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Kane County parenting time attorneyA divorce can be one of the most difficult experiences one can go through, especially if children are involved. The allocation of parental responsibilities (child custody) and parenting time (visitation) are two important issues that need to be resolved during the divorce proceedings. A couple can create a parenting plan, which essentially outlines details such as what days of the week the child is with each parent. If they cannot agree on the terms, a decision will be made based on the best interest of the child by the court. 

Courts will also weigh other factors before making a decision on parenting time in order for both parents to take an active role in child-rearing. However, in these uncertain times, with stay-at-home orders issued in many states, parents are being creative by using technology for virtual visits if they cannot be done in person.  

Determining Factors for Visitation

Illinois courts recognize that children benefit from a relationship with both parents. This is generally true as long as there is no evidence or history of abuse or that a parent poses a threat to the welfare of a child. Otherwise, parenting time may be denied or supervised visitation ordered.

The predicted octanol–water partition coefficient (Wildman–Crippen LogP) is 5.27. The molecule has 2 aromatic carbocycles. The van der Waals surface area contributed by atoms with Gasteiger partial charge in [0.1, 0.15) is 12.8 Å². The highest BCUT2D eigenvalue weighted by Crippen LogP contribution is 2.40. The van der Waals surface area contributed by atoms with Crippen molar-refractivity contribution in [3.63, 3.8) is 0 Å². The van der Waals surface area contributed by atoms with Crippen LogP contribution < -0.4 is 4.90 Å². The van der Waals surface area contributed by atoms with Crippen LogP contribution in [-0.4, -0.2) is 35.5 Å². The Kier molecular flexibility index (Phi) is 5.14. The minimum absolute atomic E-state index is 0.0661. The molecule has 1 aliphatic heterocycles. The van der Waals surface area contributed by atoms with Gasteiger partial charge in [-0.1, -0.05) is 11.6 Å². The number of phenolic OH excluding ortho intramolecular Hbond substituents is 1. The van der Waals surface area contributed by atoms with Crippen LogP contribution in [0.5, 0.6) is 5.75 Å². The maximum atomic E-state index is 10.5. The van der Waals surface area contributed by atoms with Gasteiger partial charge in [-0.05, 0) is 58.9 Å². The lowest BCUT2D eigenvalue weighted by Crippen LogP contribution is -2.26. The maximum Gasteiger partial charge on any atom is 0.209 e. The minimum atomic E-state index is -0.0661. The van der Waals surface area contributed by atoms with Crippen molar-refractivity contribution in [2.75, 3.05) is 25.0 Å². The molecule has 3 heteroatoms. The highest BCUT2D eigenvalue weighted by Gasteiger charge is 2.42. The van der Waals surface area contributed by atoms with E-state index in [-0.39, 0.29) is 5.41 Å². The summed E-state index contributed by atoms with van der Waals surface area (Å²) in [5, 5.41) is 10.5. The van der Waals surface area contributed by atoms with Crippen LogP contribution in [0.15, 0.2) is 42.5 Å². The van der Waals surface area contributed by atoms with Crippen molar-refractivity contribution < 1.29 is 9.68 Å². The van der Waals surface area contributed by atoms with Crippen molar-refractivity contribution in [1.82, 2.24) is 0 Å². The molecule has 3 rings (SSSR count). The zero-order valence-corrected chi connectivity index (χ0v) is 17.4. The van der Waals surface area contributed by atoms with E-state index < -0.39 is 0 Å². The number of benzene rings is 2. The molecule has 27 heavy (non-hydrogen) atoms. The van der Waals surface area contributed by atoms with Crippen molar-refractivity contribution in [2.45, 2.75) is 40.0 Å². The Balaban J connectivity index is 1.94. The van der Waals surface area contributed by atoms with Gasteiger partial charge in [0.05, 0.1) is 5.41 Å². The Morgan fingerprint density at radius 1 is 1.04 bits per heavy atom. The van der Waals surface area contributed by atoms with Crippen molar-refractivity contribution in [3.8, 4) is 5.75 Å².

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Kane County family law attorneysUnfortunately, not every marriage ends happily ever after as they do in the fairytales. In some cases, spouses simply grow apart or cannot reconcile due to infidelity or an addiction problem. When a couple has a child with a physical or mental disability, it can also put a significant strain on their relationship. In these family situations, the decision to divorce can be especially difficult. The thought of caring for a special needs child as a single parent can be overwhelming. On top of the usual issues that need to be resolved, such as the allocation of parental responsibilities, parenting time, and the division of property or assets, there can be a lot of uncertainty about caring for your child as a divorced parent.